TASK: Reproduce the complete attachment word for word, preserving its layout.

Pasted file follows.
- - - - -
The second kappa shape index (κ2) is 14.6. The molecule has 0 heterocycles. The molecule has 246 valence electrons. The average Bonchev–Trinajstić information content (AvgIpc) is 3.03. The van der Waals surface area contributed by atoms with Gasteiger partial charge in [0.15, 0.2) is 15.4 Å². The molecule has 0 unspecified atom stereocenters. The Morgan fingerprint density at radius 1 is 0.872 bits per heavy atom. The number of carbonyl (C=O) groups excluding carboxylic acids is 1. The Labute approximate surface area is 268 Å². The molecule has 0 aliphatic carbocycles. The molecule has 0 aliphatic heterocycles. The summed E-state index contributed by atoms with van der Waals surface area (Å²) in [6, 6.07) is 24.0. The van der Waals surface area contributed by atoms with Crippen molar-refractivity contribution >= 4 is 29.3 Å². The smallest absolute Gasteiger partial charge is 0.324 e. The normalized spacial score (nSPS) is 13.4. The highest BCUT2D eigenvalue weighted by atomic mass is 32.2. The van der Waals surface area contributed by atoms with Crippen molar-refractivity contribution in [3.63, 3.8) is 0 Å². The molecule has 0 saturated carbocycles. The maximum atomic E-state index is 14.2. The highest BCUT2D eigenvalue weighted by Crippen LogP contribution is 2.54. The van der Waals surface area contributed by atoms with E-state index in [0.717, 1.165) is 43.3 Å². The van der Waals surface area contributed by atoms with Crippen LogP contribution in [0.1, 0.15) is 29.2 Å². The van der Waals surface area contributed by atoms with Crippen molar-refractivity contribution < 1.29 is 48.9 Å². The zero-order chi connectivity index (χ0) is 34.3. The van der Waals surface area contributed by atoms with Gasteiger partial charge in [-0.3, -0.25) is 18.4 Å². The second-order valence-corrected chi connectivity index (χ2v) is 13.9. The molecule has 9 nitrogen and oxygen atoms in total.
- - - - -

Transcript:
The second kappa shape index (κ2) is 14.6. The molecule has 0 heterocycles. The molecule has 246 valence electrons. The average Bonchev–Trinajstić information content (AvgIpc) is 3.03. The van der Waals surface area contributed by atoms with Gasteiger partial charge in [0.15, 0.2) is 15.4 Å². The molecule has 0 unspecified atom stereocenters. The Morgan fingerprint density at radius 1 is 0.872 bits per heavy atom. The number of carbonyl (C=O) groups excluding carboxylic acids is 1. The Labute approximate surface area is 268 Å². The molecule has 0 aliphatic carbocycles. The molecule has 0 aliphatic heterocycles. The summed E-state index contributed by atoms with van der Waals surface area (Å²) in [6, 6.07) is 24.0. The van der Waals surface area contributed by atoms with Crippen molar-refractivity contribution >= 4 is 29.3 Å². The smallest absolute Gasteiger partial charge is 0.324 e. The normalized spacial score (nSPS) is 13.4. The highest BCUT2D eigenvalue weighted by atomic mass is 32.2. The van der Waals surface area contributed by atoms with Crippen molar-refractivity contribution in [3.63, 3.8) is 0 Å². The molecule has 0 saturated carbocycles. The maximum atomic E-state index is 14.2. The highest BCUT2D eigenvalue weighted by Crippen LogP contribution is 2.54. The van der Waals surface area contributed by atoms with E-state index in [0.717, 1.165) is 43.3 Å². The van der Waals surface area contributed by atoms with Crippen LogP contribution in [0.1, 0.15) is 29.2 Å². The van der Waals surface area contributed by atoms with Crippen molar-refractivity contribution < 1.29 is 48.9 Å². The zero-order chi connectivity index (χ0) is 34.3. The van der Waals surface area contributed by atoms with Gasteiger partial charge in [-0.3, -0.25) is 18.4 Å². The second-order valence-corrected chi connectivity index (χ2v) is 13.9. The molecule has 9 nitrogen and oxygen atoms in total.